§5.8612 — Decentralization of the ledger requires massive multiplication, and thus an effective method of compression. Only in this way does it become tractable to distributed, modestly-sized nodes. The crucial computer science innovation in this regard is the Merkle Tree. The capabilities drawn upon date back over a decade before linked timestamping, with Ralph Merkle’s original hash tree patent was granted in 1979.
§5.86121 — Hashes are economizations. They reduce the cost of checking, by securely summarizing units of data, and therefore cheapen the process of verification. Any radically decentralized (open fully-peer-to-peer) network is necessarily trustless, since it connects strangers in the absence of validating authorities. Consisting of both massively redundant distributed databases and numerous untrusted nodes, checking is at once especially inconvenienced, and especially necessary.
§5.86122 — As their name suggests, Merkle Trees map an order of proliferation, typically – though not necessarily – modeled by successive bifurcation. Their function, however, is the precise inverse of tree-like exponential growth. A Merkle Tree works towards its roots, in increments of convergence. As users proceed down the tree, hashes of network content are bundled, recursively, into ever more comprehensive groups. The ‘root’ or (confusingly) ‘top hash’ over-hashes the entire tree. It thus serves as a concise compendium for the entire network, against which the hash of any file (or block) can be conveniently checked. Recursive hashing – hashes of hashes of (ever more) hashes – is the principle of the ‘tree’.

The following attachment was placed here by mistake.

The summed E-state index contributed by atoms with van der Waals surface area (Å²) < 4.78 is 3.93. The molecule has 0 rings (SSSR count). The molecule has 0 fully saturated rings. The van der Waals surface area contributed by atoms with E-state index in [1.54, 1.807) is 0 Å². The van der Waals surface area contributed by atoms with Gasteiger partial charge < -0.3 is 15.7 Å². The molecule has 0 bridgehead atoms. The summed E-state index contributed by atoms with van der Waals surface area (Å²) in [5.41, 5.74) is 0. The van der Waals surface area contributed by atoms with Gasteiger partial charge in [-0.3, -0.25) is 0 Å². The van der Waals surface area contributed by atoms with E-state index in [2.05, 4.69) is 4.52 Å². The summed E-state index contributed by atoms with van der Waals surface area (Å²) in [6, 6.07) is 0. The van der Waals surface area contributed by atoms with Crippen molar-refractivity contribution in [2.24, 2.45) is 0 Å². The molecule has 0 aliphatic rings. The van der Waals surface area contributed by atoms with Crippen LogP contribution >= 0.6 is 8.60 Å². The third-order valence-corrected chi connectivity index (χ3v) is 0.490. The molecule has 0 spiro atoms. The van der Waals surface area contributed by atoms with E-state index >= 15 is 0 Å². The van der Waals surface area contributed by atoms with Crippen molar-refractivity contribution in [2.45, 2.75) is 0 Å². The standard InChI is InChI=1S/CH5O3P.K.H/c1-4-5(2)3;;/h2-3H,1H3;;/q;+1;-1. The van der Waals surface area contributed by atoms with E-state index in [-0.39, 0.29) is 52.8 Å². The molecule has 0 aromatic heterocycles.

§5.86122 — Cryptographic hashing has a peculiarly intimate relationship with cryptocurrency, and thus with money as such in its emergent characteristics. This is in part, and primarily, because the hash is the privileged semiotic of singularity – to the extent that ‘hash collision’ is calamitous for it. Hashing therefore tends to affinity with the allocative or economic sign.
 Ralph Merkle’s hash-tree patent (US4309569A) is titled a “Method of providing digital signatures”. Its abstract (in full) runs: “The invention comprises a method of providing a digital signature for purposes of authentication of a message, which utilizes an authentication tree function of a one-way function of a secret number.” The description that follows expands upon its potential applications. “The present invention has been described with respect to authentication of signatures. However, its use is not limited to signatures. It may be used to authenticate a piece of information in a list of information, or one item in a list of items.”
The patent can be accessed online at: https://patents.google.com/patent/US4309569
 See §2.31
 See §3.422-4